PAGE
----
International Red Cross Wound Classification System

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The International Red Cross wound classification system is a system whereby certain features of a wound are scored: the size of the skin wound(s); whether there is a cavity, fracture or vital structure injured; the presence or absence of metallic foreign bodies. A numerical value is given to each feature (E, X, C, F, V, and M). The scores can later be graded according to severity and typed according to the structures injured.

This scoring system is intended for quick and easy use in the field.

Wounds are scored after surgery or initial assessment.

  • E = (Entry) centimetres. Estimate the maximum diameter of the entry.
  • X = (eXit) centimetres. Estimate the maximum diameter of the exit (X = 0 if no exit).
  • C = (Cavity) Can the "cavity" of the wound take 2 fingers before surgery? No: C=0, Yes: C=1.
This may be obvious before operation or only established after skin incision. For chest and abdominal wounds it refers to the wound of the chest or abdominal wall.
  • F = (Fracture) No fracture: F=0. Simple fracture, hole or insignificant comminution: F=1. Clinically significant comminution: F=2.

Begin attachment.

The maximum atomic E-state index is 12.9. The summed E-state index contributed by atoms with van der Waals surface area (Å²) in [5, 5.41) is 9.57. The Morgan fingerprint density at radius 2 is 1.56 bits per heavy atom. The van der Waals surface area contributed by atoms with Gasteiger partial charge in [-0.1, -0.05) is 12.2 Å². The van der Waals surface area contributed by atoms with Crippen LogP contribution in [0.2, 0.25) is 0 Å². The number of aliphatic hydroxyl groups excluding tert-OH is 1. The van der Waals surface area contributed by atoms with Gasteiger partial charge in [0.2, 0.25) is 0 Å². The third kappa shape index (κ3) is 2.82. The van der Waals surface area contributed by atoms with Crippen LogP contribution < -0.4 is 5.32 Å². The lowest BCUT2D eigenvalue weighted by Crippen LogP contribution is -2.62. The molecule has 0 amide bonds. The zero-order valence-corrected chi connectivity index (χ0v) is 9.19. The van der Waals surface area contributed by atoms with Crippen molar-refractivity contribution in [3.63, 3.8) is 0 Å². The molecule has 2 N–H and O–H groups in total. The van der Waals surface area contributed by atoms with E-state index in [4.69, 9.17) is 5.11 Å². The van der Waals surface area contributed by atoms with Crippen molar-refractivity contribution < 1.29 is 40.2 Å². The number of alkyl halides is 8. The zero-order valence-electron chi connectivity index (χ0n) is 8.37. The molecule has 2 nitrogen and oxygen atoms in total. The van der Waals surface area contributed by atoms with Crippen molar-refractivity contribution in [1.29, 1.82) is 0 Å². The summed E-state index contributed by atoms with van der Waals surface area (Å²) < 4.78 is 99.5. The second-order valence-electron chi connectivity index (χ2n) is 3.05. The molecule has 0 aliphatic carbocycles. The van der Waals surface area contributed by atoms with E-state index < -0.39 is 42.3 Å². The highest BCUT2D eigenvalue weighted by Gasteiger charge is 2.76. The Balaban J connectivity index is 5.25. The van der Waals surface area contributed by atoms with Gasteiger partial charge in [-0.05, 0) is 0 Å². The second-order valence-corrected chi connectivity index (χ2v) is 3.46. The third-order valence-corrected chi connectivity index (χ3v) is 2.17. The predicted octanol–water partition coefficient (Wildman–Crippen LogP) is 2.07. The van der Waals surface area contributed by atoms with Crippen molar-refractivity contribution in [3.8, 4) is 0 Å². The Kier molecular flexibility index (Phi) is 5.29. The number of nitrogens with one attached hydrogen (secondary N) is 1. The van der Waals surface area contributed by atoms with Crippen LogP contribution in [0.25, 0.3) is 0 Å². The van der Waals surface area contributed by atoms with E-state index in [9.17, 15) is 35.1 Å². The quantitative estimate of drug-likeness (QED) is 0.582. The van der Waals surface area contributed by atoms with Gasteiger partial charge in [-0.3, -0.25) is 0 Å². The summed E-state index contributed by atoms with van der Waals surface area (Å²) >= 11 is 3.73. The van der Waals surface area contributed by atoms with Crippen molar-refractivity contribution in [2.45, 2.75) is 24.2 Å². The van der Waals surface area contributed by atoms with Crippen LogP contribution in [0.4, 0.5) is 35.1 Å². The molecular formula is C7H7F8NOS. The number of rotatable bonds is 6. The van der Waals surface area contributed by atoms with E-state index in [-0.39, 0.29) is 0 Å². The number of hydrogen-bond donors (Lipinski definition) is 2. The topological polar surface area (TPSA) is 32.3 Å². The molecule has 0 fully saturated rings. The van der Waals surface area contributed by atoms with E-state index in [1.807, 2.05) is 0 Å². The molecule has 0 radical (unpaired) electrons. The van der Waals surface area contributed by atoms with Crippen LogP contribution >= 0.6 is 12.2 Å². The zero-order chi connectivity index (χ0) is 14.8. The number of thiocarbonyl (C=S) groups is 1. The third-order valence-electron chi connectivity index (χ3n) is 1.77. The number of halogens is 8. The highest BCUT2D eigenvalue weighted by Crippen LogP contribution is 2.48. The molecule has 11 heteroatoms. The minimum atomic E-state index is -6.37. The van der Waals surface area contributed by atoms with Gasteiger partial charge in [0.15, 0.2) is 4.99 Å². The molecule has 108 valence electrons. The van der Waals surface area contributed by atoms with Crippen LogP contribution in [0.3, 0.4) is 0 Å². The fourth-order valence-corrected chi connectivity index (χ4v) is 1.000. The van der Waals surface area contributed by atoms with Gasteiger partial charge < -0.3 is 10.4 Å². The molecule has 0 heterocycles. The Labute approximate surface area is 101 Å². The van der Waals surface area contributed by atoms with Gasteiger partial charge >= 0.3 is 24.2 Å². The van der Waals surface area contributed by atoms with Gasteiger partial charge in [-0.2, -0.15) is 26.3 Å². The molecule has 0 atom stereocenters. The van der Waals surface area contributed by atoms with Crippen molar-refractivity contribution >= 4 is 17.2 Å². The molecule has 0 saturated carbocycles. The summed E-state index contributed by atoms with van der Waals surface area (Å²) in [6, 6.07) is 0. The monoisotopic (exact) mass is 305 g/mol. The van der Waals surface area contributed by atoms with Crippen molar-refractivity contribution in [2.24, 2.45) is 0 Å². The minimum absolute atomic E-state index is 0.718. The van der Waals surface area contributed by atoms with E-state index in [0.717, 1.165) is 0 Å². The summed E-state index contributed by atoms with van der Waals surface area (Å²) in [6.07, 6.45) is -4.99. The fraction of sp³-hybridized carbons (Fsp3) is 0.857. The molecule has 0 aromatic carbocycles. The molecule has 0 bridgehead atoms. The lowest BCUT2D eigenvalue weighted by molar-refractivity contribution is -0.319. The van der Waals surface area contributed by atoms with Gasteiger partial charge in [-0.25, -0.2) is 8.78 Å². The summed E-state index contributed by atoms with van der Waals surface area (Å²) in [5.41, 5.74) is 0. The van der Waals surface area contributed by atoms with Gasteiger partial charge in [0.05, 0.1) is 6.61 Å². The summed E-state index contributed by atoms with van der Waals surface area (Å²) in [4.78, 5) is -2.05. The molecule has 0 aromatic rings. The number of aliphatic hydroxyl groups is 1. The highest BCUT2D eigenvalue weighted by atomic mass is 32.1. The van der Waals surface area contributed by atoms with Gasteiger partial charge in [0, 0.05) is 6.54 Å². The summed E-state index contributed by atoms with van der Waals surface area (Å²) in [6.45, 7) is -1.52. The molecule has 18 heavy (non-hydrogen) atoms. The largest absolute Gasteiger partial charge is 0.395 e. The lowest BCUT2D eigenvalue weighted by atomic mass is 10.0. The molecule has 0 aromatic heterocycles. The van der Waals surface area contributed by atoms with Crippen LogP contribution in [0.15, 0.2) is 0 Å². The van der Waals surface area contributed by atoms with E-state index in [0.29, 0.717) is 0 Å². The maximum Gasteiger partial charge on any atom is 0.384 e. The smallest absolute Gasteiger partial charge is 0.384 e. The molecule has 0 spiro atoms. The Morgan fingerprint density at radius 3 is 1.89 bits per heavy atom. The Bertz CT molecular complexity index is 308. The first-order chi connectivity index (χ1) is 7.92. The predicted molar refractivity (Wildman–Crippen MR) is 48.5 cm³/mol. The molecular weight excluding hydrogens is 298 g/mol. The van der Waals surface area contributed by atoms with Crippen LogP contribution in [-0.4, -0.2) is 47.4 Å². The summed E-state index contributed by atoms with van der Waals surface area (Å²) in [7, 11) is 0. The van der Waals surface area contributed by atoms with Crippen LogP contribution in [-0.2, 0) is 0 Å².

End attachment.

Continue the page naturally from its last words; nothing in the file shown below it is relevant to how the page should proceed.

• V = (Vital structure) Are brain, viscera (breach of dura, pleura or peritoneum) or major vessels injured? No: V=0. Yes: V=1.
  • M = (Metallic body) Bullet or fragments visible on X ray. None: M=0. One metallic body: M=1. Multiple metallic bodies: M=2.

The wound classification system has been criticised on the basis that "it fails to account for the synergistic effect of combined arms employment on the battlefield. It erroneously assumes that each soldier will be injured or killed by only one type of weapon."

The classification is typically found on hospital Trauma History and Examination Record forms and is used for classification of penetrating injuries on presenting patients.

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